Bulletproof Collagen Protein

Hello and a warm Aloha from Maui,

I am a newbie to both this website and Bulletproof products. I’ve searched thoroughly looking for comments pertaining to the CA Prop 65 Warning on this one product- Collagen Protein.

I’ve read all the comments regarding the coffee including the response from the manufacturer that they are compiling a list of items found in each of their products. I should live so long.

If anyone here can tell me what ingredient is found in this product so that I can make an informed decision for myself I would greatly appreciate it. That way I can open this bag or return it.

Respectfully,
Rawkluvah

Comments

  • Hello / Aloha Rawkluvah,

    I have been wondering the same for awhile now and also have not found any helpful or definitive information online. I tried searching this site: https://oehha.ca.gov/proposition-65/chemicals

    I searched every amino acid and ingredient listed on the tub (packaging) on the site above. The closest search result was azaserine: a derivative of serine (one of the amino acids listed on the ingredients listing.) I don't know if it's related nor the cause for the Prop 65 warning, though.

    I have been using this collagen protein in my bulletproof coffee for over two years and love it, but I'm concerned about the warning, as well. If I find any helpful info, I'll be sure to post, but I'm going to try a different, multi collagen protein in the meantime... at least until Dave Asprey or someone at Bulletproof 360, Inc. in the know educates us about this.

  • edited August 31

    Also found this helpful article:

    https://www.webmd.com/skin-problems-and-treatments/news/20180308/collagen-supplements-what-the-research-shows

    Specifically this:

    All that said, doctors have their concerns.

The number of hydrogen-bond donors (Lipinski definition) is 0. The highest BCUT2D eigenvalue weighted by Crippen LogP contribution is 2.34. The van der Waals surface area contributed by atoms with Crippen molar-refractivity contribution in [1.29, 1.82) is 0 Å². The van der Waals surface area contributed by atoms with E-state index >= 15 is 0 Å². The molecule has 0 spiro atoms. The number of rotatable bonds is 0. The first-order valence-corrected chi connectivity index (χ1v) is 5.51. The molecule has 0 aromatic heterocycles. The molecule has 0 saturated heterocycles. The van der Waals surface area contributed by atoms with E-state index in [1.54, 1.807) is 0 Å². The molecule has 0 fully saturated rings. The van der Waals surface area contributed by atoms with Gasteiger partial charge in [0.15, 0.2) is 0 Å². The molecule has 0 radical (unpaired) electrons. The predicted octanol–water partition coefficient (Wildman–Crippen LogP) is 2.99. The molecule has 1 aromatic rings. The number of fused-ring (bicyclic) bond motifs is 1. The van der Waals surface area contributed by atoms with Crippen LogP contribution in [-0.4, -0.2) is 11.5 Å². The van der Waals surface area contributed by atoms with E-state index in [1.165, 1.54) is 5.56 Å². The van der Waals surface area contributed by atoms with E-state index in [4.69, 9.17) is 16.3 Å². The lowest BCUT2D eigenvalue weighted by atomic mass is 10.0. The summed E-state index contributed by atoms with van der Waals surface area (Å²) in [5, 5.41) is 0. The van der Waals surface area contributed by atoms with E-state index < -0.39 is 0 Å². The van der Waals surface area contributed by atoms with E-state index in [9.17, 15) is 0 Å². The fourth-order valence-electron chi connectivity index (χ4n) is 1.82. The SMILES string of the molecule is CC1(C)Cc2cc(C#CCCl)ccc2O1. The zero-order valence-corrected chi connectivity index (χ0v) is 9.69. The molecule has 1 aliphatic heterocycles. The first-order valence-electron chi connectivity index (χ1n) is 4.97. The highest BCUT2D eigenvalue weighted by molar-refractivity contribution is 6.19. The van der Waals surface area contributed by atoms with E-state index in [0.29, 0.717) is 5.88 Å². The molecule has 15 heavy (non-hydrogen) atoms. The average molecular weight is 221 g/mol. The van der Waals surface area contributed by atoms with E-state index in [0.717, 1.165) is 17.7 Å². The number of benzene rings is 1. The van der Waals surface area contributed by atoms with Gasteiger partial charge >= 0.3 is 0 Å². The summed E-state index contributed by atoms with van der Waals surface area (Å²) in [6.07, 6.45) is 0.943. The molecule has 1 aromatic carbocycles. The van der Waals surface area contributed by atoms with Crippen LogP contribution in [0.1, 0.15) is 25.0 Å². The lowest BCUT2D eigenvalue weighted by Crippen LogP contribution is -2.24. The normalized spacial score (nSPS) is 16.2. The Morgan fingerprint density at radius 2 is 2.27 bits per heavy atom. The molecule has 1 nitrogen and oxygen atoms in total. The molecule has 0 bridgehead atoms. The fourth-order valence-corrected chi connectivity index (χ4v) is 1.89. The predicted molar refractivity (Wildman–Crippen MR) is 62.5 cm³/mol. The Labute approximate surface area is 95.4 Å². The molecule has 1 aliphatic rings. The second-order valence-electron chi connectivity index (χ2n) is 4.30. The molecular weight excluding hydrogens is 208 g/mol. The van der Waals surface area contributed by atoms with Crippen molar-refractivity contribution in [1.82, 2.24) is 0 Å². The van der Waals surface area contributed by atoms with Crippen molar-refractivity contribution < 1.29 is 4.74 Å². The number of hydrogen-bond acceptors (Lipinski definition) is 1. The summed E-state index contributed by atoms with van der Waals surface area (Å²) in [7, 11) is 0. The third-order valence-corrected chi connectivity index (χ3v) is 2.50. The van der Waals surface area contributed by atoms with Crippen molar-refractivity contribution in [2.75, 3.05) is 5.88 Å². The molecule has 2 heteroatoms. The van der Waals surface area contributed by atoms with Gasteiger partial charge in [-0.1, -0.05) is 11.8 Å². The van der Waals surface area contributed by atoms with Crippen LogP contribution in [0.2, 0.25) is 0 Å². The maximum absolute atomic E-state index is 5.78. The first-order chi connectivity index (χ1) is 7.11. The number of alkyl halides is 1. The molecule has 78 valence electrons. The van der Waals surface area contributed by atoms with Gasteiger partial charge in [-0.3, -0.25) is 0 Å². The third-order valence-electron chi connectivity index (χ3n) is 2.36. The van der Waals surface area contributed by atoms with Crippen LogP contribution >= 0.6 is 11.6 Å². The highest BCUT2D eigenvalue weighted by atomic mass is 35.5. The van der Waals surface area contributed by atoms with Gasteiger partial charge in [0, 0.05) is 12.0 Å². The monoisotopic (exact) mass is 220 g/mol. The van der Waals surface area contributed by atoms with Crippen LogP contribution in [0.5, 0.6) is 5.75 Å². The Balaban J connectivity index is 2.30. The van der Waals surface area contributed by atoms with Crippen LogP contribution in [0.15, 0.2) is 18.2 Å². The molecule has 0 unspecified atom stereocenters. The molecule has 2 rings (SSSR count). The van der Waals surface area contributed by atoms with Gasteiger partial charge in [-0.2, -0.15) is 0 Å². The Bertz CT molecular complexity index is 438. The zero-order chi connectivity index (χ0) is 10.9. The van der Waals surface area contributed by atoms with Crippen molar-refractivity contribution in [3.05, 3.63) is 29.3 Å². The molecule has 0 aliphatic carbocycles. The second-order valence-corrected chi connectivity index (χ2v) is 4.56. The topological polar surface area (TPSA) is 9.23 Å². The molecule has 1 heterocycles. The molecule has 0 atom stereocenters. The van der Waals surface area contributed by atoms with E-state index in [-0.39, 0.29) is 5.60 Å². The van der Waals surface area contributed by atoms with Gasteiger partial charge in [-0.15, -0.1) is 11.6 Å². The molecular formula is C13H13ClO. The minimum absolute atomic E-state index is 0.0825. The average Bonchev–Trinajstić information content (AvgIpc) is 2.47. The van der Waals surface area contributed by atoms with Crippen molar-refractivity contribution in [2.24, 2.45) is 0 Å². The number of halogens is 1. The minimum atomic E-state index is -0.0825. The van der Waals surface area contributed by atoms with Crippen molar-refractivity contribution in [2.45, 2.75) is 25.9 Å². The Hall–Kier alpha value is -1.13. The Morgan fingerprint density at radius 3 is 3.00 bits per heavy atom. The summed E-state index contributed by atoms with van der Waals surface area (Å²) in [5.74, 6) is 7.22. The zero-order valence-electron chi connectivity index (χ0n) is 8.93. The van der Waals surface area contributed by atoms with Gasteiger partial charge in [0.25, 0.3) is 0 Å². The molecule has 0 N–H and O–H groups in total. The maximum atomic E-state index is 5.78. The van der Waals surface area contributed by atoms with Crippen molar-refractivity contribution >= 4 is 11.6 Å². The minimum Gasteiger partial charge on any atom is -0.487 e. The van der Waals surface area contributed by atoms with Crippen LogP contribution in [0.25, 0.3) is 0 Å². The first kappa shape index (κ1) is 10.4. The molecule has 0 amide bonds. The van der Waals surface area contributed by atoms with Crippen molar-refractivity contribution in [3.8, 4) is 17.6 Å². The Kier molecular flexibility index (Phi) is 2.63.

“I think the elephant in the room here is safety,” says Moyad. “We are talking about ground-up fish, chicken, pig, and cow parts, and these parts tend to act as sponges for contaminants and heavy metals.”

    While little evidence exists yet to suggest that collagen supplements could lead to heavy metal contamination, several collagen supplement companies -- aware of these concerns -- have begun to advertise how they test for heavy metals and keep them to a minimum.

    “At the time of manufacture, heavy metal testing is done and the product is approved for human consumption once it passes all testing,” says a page on the Great Lakes Gelatin site. The company says its limits for arsenic are below the standards set by government agencies.

    Heavy metals. :#

    They also provided this:

    Look for companies that get their bones and tissues from cage-free, free-range, and antibiotic-free sources.

    “It might help, and it probably won’t harm, unless you are not being diligent about quality control,” says Moyad.

    Look for a trusted brand with a third-party label, like NSF or USP.

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